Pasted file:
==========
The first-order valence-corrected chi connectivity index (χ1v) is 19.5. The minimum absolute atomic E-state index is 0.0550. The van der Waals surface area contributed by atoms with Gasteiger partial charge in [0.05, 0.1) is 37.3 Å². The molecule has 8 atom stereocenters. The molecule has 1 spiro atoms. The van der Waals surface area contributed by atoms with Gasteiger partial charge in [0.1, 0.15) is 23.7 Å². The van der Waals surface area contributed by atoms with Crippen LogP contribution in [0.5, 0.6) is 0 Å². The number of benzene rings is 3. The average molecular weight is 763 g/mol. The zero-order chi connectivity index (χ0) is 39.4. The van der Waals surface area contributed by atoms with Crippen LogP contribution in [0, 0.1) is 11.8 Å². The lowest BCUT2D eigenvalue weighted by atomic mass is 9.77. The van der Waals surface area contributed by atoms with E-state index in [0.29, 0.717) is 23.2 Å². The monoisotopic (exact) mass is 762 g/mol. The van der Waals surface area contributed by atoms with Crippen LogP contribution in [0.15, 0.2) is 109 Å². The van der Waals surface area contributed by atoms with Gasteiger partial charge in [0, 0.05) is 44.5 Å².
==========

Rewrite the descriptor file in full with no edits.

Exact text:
The first-order valence-corrected chi connectivity index (χ1v) is 19.5. The minimum absolute atomic E-state index is 0.0550. The van der Waals surface area contributed by atoms with Gasteiger partial charge in [0.05, 0.1) is 37.3 Å². The molecule has 8 atom stereocenters. The molecule has 1 spiro atoms. The van der Waals surface area contributed by atoms with Gasteiger partial charge in [0.1, 0.15) is 23.7 Å². The van der Waals surface area contributed by atoms with Crippen LogP contribution in [0.5, 0.6) is 0 Å². The number of benzene rings is 3. The average molecular weight is 763 g/mol. The zero-order chi connectivity index (χ0) is 39.4. The van der Waals surface area contributed by atoms with Crippen LogP contribution in [0, 0.1) is 11.8 Å². The lowest BCUT2D eigenvalue weighted by atomic mass is 9.77. The van der Waals surface area contributed by atoms with E-state index in [0.29, 0.717) is 23.2 Å². The monoisotopic (exact) mass is 762 g/mol. The van der Waals surface area contributed by atoms with Crippen LogP contribution in [0.15, 0.2) is 109 Å². The van der Waals surface area contributed by atoms with Gasteiger partial charge in [0, 0.05) is 44.5 Å².